While Nike loudly proclaims an emphasis on growing its women’s business, yet another story has surfaced that’s at odds with the company’s stated goal. Former running star Mary Cain today (November 7, 2019) revealed she suffered abuse throughout the period she was a member of Nike’s now dismantled Oregon Project, a club formerly run by coach Alberto Salazar.
A high-school, middle-distance running star, Cain was recruited as a high school senior to run professionally with the Oregon Project under Salazar’s direction at Nike’s headquarters. She attended University of Portland and made her pro debut in January 2014.
In a visual accompanying a NY Times profile, Cain stated, “I joined Nike because I wanted to be the best female athlete ever. Instead, I was emotionally and physically abused by a system designed by Alberto and endorsed by Nike.”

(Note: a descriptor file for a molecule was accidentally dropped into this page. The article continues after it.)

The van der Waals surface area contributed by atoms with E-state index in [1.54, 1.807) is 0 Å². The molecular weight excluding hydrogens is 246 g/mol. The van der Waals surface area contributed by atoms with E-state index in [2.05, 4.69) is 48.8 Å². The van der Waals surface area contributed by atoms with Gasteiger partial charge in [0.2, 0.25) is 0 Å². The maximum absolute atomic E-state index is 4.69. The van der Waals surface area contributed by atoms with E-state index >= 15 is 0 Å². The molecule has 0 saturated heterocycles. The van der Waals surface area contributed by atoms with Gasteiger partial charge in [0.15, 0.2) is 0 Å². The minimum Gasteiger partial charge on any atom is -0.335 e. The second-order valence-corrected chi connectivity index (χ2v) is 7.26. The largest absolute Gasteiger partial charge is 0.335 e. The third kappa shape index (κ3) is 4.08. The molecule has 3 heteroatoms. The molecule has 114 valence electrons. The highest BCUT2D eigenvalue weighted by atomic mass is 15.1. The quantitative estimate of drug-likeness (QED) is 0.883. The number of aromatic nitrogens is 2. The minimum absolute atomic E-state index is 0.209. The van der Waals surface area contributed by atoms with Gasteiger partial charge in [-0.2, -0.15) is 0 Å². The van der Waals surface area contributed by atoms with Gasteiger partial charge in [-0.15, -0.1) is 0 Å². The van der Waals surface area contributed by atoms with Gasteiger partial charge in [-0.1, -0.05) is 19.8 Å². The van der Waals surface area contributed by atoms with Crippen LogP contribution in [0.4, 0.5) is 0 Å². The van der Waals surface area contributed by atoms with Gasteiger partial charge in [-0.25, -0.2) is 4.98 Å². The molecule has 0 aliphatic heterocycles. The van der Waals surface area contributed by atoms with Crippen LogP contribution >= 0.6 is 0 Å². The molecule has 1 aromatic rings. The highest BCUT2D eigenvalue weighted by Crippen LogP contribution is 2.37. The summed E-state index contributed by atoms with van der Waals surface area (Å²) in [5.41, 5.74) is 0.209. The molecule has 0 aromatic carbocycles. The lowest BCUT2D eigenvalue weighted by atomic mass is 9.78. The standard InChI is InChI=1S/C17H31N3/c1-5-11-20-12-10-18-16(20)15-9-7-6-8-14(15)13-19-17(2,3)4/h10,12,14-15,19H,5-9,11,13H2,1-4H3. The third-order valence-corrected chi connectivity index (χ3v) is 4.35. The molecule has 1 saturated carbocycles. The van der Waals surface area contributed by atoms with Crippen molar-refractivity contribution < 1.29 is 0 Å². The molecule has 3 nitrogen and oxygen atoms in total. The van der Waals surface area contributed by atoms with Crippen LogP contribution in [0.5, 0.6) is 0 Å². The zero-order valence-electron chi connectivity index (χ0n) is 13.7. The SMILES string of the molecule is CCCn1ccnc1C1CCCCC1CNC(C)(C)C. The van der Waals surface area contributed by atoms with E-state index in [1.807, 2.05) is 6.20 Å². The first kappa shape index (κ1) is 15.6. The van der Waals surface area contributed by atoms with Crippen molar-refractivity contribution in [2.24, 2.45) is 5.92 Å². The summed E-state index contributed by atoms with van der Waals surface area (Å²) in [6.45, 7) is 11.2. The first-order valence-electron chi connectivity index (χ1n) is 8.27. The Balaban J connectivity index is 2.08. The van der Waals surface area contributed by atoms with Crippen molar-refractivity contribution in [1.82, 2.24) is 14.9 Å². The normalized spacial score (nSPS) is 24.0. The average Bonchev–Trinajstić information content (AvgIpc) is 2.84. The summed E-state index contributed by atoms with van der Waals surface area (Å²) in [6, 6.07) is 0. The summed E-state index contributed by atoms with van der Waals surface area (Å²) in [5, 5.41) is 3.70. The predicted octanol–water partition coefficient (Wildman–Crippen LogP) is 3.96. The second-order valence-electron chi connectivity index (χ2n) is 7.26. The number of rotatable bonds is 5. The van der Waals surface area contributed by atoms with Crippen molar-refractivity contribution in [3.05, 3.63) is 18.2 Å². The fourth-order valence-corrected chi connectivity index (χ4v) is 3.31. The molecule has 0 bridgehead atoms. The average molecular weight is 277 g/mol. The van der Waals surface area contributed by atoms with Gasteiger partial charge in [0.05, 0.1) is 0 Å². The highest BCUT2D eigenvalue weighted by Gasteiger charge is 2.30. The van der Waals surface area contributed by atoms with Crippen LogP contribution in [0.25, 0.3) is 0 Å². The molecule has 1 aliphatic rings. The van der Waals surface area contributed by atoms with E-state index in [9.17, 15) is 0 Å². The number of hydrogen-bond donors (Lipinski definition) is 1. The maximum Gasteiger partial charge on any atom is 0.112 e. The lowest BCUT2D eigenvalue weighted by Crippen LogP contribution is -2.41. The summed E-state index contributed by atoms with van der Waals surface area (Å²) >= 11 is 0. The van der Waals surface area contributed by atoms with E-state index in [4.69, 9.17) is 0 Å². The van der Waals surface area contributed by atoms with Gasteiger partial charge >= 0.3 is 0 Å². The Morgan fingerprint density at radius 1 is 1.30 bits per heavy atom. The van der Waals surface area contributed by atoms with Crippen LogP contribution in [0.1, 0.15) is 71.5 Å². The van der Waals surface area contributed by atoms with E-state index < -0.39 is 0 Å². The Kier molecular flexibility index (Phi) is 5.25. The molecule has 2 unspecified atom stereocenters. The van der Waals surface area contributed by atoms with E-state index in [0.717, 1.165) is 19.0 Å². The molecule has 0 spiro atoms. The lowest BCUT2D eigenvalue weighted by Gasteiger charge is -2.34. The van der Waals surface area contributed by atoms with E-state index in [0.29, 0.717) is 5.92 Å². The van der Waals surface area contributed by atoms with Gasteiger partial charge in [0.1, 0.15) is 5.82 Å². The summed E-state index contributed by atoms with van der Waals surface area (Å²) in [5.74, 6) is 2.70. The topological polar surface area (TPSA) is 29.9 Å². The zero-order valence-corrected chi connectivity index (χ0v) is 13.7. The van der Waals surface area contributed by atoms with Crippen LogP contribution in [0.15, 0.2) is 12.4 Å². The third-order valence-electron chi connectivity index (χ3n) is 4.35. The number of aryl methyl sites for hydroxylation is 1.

Cain said Alberto was constantly harping on her to lose weight and wanted to give her birth control pills and diuretics to aid her efforts. During her time with the program, Cain explained she grew so thin she missed three periods which led to five broken bones. Her sense of isolation combined with flagging health led to episodes of cutting and suicidal thoughts.
Cain left the program in October 2016 and returned to New York where where she enrolled in business classes at Fordham University.
While Cain’s complaints were related to her weight, the U.S. Anti-Doping Agency on September 30th announced Salazar was banned from coaching the sport for four years for three doping code violations. Not long after, Nike announced it was shutting down the team.
Providing thoughts on what needs to change, Cain said Nike needs to do more than just end the program and fire a single coach because the issues are systemic. She added, “I got caught in a system designed by and for men which destroys the bodies of young girls. Rather than force young girls to fend for themselves, we have to protect them.”
After a three-year break from the sport of running, Cain in May 2019 entered the New York Road Runners’ Japan Four Mile in Manhattan and finished in first place.
In an email exchange with the NY Times, Salazar pushed back on many of Cain’s claims, and said he had supported her health during the time he coached her.
Check out Cain’s full statement below.